Their evening was spent in their cozy home. Judy was gone for the night, off at a yoga retreat, or woman’s retreat, something through her church. Bill and Ellie did what they always did, new every time, meaningful without ever trying to be, complete and perfect in all its imperfection. They stayed with the other, as friends, intimate in mind, naked in emotion, surprisingly humorous throughout. They celebrated where they'd been as a couple, and what might the future hold, and stayed, happily and lovingly, in the Now they consciously chose to create, especially when the winds howled and things could look menacing, if looked at from just the wrong angle.

They were both asleep by nine.


As fate would have it, this was the night that Patrick's life changed. It was only once the sun had set, an early 5:30, that he realized he needed to charge his phone. He checked the message service for the land line, and heard three calls from the hospice. His mom had taken a turn, and they'd put her on watch. The time stamp was 12:12 that afternoon. He'd slept through the call. The others were to tell him that they were doing for her, looking, he knew, for his blessing, his input.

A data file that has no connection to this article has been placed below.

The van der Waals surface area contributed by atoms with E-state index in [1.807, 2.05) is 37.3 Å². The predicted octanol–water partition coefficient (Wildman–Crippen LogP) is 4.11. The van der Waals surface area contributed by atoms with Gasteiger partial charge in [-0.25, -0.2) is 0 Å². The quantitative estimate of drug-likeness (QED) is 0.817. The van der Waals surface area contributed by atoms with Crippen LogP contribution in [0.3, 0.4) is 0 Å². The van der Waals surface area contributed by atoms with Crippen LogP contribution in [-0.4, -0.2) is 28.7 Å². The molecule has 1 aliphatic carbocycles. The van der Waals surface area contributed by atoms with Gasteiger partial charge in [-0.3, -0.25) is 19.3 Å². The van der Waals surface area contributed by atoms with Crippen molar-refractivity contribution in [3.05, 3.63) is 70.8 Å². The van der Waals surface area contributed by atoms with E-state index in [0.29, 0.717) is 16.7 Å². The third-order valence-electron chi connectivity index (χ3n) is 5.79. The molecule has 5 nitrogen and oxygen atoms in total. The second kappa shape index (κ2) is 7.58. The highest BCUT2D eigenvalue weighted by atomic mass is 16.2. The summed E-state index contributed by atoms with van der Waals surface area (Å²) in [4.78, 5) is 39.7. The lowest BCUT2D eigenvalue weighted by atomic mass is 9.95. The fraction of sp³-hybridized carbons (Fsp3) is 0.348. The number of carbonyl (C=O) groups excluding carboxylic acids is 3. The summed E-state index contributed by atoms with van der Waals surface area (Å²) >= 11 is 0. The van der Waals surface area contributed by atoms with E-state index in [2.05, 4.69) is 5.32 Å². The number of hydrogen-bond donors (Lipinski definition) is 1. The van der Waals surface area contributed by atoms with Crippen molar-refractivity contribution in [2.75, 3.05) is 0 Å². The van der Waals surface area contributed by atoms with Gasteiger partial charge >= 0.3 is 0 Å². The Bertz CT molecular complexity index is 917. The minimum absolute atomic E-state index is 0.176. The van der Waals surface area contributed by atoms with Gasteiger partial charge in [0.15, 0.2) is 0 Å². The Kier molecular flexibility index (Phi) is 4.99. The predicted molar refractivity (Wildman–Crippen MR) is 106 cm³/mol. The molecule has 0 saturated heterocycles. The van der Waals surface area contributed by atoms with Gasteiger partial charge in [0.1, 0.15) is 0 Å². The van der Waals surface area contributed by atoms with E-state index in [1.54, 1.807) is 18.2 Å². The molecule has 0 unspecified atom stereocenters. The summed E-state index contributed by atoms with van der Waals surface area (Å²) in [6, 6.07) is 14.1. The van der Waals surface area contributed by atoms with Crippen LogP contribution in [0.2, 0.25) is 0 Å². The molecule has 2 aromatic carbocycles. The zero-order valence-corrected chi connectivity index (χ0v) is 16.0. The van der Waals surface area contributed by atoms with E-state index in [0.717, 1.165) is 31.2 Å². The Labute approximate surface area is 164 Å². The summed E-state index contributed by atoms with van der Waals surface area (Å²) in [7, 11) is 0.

He charged his cell while calling the hospice back on the land line. He asked for Diane, hoping she was on duty, but not knowing for sure.

There was her soothing voice, so southern, so lady like, so gentle. After telling her it was him, he learned quickly that his mom was really on her way out this time. Judy described it this way, “Hon, I'm glad you're rested up, I figured when we couldn't reach you you were either at school or home sleeping, so there's been no harm done, dear one. Your mother is alive, and has a little bit longer. Do not rush over here willy nilly. Drive over here thinking about last night with her, ok, hon?”